Kids say the darndest things, and California wants to make sure that when it comes to their online postings those kids get a do-over.  On January 2015, California law SB 568 entitled “Privacy Rights for California Minors in the Digital World” will go into effect, allowing minors to remove certain posted online content as well as restricting certain types of online advertising directed to minors.

We have previously discussed California (see posts) and its continued stance as a leader in data privacy legislation, and this is no different.  California’s enactment of SB 568 focuses on expanding the online safeguards that the FTC put in place for minors with COPPA, as well as giving a nod to a topic of heavy debate in Europe—the right to be forgotten.

Section 22581 of SB 568 requires website and mobile app operators to permit minors to remove or request removal of content or information posted on the operator’s website by the minor.  What makes SB 568 different from COPPA and other federal privacy legislation is that the California law defines minor to include anyone under 18.

Section 22581 requires operators to provide notice of this erasure option to minors, and provide minors who are registered users with clear instructions on how the user may remove or request removal of posted content. Even though Section 22581 has been dubbed “California’s Internet Eraser Law” by some, it is important to note that web operators will still be found compliant under the law if, “despite making the original posting by the minor user invisible, it remains visible because a third party has copied the posting or reposted the content or information” that was originally posted by the minor.

While not receiving as much attention as Section 22581, SB 568 also contains restrictions on specific online marketing and advertising to minors. Section 22580 prohibits operators of website and mobile applications that are directed to minors from marketing or advertising certain products or services on their online platforms. The prohibited products and services include alcoholic beverages, firearms or handguns, tobacco products, dangerous fireworks, aerosol paint containers, tattoos, tanning beds, and dietary supplements containing ephedrine group alkaloids.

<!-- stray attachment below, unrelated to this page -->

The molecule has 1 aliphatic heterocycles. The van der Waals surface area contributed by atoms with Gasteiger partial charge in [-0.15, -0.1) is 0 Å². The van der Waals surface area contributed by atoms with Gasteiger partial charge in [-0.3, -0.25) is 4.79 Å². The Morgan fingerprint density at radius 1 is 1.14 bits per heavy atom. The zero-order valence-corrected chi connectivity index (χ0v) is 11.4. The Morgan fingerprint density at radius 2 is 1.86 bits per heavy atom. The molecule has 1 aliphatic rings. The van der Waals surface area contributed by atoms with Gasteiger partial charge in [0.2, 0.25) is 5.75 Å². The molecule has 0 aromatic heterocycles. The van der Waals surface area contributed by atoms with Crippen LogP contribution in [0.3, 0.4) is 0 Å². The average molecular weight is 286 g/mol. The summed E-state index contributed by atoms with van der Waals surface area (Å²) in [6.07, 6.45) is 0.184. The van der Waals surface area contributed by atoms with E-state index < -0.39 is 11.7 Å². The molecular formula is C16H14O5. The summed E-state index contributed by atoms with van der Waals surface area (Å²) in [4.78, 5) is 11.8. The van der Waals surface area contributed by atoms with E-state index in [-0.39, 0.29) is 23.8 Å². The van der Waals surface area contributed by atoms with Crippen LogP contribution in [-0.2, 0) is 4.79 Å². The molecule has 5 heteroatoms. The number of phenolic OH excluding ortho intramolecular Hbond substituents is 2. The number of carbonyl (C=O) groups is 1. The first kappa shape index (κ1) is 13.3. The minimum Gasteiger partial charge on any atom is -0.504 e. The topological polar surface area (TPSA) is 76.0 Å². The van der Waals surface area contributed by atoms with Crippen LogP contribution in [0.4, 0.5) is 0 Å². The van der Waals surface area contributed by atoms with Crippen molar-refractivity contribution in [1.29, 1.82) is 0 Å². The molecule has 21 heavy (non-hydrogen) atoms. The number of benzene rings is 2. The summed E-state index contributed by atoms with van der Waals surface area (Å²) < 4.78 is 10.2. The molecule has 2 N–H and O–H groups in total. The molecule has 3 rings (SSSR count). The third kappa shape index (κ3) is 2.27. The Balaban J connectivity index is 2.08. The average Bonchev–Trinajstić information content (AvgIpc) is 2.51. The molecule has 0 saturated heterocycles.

Under the California law, a website “directed to minors” means a site “that it is created for the purpose of reaching an audience that is predominantly comprised of minors, and is not intended for a more general audience comprised of adults.” Websites that host content directed at very young children, like, are clearly “directed to minors.” But it becomes harder to assess if a website is “predominantly directed to minors” when the website hosts content that targets an audience that includes teenagers and young adults. In addition, advertising of any prohibited products or services that is knowingly and specifically targeted to anyone under the age of 18 is also prohibited.

California legislators have indicated that in order to comply with SB 568, it is up to website operators to individually assess their posted web content and decide whether their site or service is “predominantly” directed to minors. Web operators whose sites fall under SB 568 will be deemed in compliance if they take “reasonable actions in good faith” to avoid advertising or marketing any of the prohibited products or services. The bill also states that web operators which employ third party advertising services can comply with SB 568 by notifying the advertising service that the site is “directed to minors.”

No doubt once SB 568 takes effect additional issues may arise but for now website operators who potentially direct their sites to teenagers or who operate general sites but collect age information may want to keep an eye on the advertisements they carry.